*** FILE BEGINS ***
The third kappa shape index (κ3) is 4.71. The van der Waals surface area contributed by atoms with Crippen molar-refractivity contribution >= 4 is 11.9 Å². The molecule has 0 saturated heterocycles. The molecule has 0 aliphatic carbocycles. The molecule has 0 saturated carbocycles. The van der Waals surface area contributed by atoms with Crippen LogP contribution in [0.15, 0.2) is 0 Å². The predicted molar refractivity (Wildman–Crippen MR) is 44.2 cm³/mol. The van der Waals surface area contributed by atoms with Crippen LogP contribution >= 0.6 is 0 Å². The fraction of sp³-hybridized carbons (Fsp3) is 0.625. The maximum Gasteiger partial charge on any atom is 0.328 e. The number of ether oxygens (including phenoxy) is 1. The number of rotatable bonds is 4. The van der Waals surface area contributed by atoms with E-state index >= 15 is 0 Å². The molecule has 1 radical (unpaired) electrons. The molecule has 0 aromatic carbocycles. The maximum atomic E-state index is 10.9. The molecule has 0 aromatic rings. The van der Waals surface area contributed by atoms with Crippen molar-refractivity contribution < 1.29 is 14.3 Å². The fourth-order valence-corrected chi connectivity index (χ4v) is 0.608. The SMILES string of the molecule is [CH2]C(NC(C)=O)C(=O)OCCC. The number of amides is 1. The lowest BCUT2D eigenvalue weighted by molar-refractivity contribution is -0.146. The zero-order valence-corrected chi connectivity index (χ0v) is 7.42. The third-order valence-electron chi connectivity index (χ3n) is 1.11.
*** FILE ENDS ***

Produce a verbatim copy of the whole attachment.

The third kappa shape index (κ3) is 4.71. The van der Waals surface area contributed by atoms with Crippen molar-refractivity contribution >= 4 is 11.9 Å². The molecule has 0 saturated heterocycles. The molecule has 0 aliphatic carbocycles. The molecule has 0 saturated carbocycles. The van der Waals surface area contributed by atoms with Crippen LogP contribution in [0.15, 0.2) is 0 Å². The predicted molar refractivity (Wildman–Crippen MR) is 44.2 cm³/mol. The van der Waals surface area contributed by atoms with Crippen LogP contribution >= 0.6 is 0 Å². The fraction of sp³-hybridized carbons (Fsp3) is 0.625. The maximum Gasteiger partial charge on any atom is 0.328 e. The number of ether oxygens (including phenoxy) is 1. The number of rotatable bonds is 4. The van der Waals surface area contributed by atoms with E-state index >= 15 is 0 Å². The molecule has 1 radical (unpaired) electrons. The molecule has 0 aromatic carbocycles. The maximum atomic E-state index is 10.9. The molecule has 0 aromatic rings. The van der Waals surface area contributed by atoms with Crippen molar-refractivity contribution < 1.29 is 14.3 Å². The fourth-order valence-corrected chi connectivity index (χ4v) is 0.608. The SMILES string of the molecule is [CH2]C(NC(C)=O)C(=O)OCCC. The number of amides is 1. The lowest BCUT2D eigenvalue weighted by molar-refractivity contribution is -0.146. The zero-order valence-corrected chi connectivity index (χ0v) is 7.42. The third-order valence-electron chi connectivity index (χ3n) is 1.11.